Monday, December 28, 2009


A new sketch, just to warm my lazy hand...

Friday, December 11, 2009

Maid service

This month James Gurney's Art by Committee is about a business card:

Cinderella's maid service
a Wish come true

Melissa - Reference available

My image is actually set some years later. Melissa is no more a maid herself, but still runs her company with some employees. The maid service has evolved a bit during the years, as Melissa is always concerned about customer satisfaction...

For those who prefer drawings:

Thursday, November 26, 2009


Vegetables, vegetables... chapter 3

Wednesday, November 4, 2009

His eyes, so bright

This month James Gurney's Art by Committee is about a strange creature:

“He is shorter than I remember, and thin. His fur is grayed to white in a fringe around his head, just below his ears. His coat is dull, thinning, and coarse. His eyes, so bright I…”

In one of my previous posts, I was complaining that my digital paintings are actually "drawings with some color below". So I decided to make no preliminary drawing on paper, and start painting from the beginning... well, almost. This is the digital sketch - anyway, less accurate than I'm used to do:

the "bright eyes" made me think the guy was not a nice person, so I ended up with this gnomish, dwarfish villain. After that, I started painting - disrespectfully covering the drawing :)
This is the "creature" without fur (I know, I should have painted the fur from the start):

at this point, I should have added some fur as described in the quotation, but I decided a satyr-like red beard was more suited for this guy, and that's the result:

Monday, November 2, 2009


A couple more charcoal drawings:

Winter is coming back, with its beautiful "drawable" vegetables.

Friday, October 23, 2009

The friendly pirate

A quick sketch with quick digital color, made some time ago. Just for fun.

Thursday, October 15, 2009

Love is blind/1

I've made some drawings illustrating the idea of blind love: pretty "ladies" in love with ugly "guys", or the opposite. And also other strange situations... just for fun...
This is one of the series. What is perhaps more interesting is the way a drawing becomes (or should become) a painting. Here is the original pencil drawing: a little girl with her beloved dog

In my attempt to make the girl very cute, I've probably made her a bit weird, too. But anyway...
Now I add some digital color in my usual (lazy) way: I keep the drawing in a separate layer, on the top, and then quicky fill in with some color. It's a fast technique, and it has many pros, but it's probably not painting (maybe I could call it coloring)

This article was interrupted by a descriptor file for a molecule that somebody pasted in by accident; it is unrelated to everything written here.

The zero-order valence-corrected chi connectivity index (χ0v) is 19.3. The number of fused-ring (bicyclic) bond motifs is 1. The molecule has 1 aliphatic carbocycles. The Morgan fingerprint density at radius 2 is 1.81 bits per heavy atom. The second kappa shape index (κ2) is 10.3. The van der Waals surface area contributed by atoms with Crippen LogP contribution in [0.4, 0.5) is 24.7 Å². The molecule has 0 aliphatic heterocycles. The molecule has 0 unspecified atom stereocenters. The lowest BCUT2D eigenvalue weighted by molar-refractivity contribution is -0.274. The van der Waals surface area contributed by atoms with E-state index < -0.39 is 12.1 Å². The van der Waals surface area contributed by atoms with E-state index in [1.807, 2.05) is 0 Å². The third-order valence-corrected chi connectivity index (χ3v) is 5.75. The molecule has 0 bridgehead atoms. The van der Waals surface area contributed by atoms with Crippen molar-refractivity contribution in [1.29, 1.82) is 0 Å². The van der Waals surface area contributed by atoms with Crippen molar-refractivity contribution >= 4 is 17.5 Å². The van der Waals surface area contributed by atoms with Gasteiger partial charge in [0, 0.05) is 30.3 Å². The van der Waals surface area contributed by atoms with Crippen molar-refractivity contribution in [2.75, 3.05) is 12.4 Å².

Now I sink the drawing into the color, and remove almost all lines, using tone and color to build shape.
A notable point: what works in a drawing, may not work in a painting. Look at the muzzle of the dog. In the drawing the construction is not correct, but it works, and it even adds to the weirdness of the expression. In the painting without lines, the same shape simply looked wrong, so I had to change it in a more correct way, possibly loosing some expression.
In general I think the drawing is more incisive, the painting softer and a bit more "dreamy" (of course I could easily make it stronger and more contrasted, but I prefer this way). Anyway, I'm probably a "drawing guy".

Below some preliminary sketches of chihuahuas, made from photos found on the internet. The purpose was to stress more and more the weird side of those dogs. I definitely don't like chihuahuas, but they are so fun to draw...

Tuesday, October 13, 2009


If I have some tiny talent, I think it shows in my drawings "from memory", "from imagination". When I draw from life, my drawings are so plain that I usually hate them. However, I don't dislike these too much, so...

(Compressed) charcoal is a wonderful medium, although it's a mess and you end up with black spots everywhere on your body and in your room

the following is a bit lighter, but I think it's OK. Incidentally, when I scan graphite drawings I always increase the contrast a little (to make lines darker) - which is not needed with charcoal:


A new chapter for the "music guy" (yes, he's always the same guy):

Ink is such a wonderful medium, but I still have to learn to think in two "colors":

Tuesday, September 8, 2009


"He stood and held his arms out before him, pulling the chains taut. The muscles in his shoulders and his chest bunched, standing out in sharp relief, and a moment later, the chains snapped cleanly"

This month's assignment for James Gurney's Art by Committee is probably more definite and precise than usual, which, depending on your disposition, can make things easier or more difficult. Anyway, I've decided not to be completely literal.

The drawing was a bit unclear, so I decided to put some (digital) color on it: